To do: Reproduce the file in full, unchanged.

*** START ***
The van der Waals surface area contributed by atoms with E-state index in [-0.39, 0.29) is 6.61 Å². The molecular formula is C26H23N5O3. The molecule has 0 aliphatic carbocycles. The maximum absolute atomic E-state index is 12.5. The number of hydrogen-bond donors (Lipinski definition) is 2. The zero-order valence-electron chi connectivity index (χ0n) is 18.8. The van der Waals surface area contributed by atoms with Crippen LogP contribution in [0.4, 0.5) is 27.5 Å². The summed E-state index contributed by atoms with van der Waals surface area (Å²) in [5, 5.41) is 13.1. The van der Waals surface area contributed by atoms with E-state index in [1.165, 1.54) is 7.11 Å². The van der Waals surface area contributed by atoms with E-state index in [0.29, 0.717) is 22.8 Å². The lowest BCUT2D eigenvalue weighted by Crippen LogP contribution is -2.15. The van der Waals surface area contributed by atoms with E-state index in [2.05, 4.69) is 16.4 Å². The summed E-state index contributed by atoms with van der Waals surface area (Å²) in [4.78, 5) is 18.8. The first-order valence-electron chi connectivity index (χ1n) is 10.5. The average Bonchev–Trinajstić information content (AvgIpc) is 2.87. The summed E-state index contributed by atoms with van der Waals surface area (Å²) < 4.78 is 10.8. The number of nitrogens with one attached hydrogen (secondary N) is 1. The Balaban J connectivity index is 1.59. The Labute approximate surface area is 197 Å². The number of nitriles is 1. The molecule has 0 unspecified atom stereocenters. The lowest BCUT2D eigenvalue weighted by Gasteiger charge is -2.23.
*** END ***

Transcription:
The van der Waals surface area contributed by atoms with E-state index in [-0.39, 0.29) is 6.61 Å². The molecular formula is C26H23N5O3. The molecule has 0 aliphatic carbocycles. The maximum absolute atomic E-state index is 12.5. The number of hydrogen-bond donors (Lipinski definition) is 2. The zero-order valence-electron chi connectivity index (χ0n) is 18.8. The van der Waals surface area contributed by atoms with Crippen LogP contribution in [0.4, 0.5) is 27.5 Å². The summed E-state index contributed by atoms with van der Waals surface area (Å²) in [5, 5.41) is 13.1. The van der Waals surface area contributed by atoms with E-state index in [1.165, 1.54) is 7.11 Å². The van der Waals surface area contributed by atoms with E-state index in [0.29, 0.717) is 22.8 Å². The lowest BCUT2D eigenvalue weighted by Crippen LogP contribution is -2.15. The van der Waals surface area contributed by atoms with E-state index in [2.05, 4.69) is 16.4 Å². The summed E-state index contributed by atoms with van der Waals surface area (Å²) in [4.78, 5) is 18.8. The first-order valence-electron chi connectivity index (χ1n) is 10.5. The average Bonchev–Trinajstić information content (AvgIpc) is 2.87. The summed E-state index contributed by atoms with van der Waals surface area (Å²) < 4.78 is 10.8. The number of nitrogens with one attached hydrogen (secondary N) is 1. The Balaban J connectivity index is 1.59. The Labute approximate surface area is 197 Å². The number of nitriles is 1. The molecule has 0 unspecified atom stereocenters. The lowest BCUT2D eigenvalue weighted by Gasteiger charge is -2.23.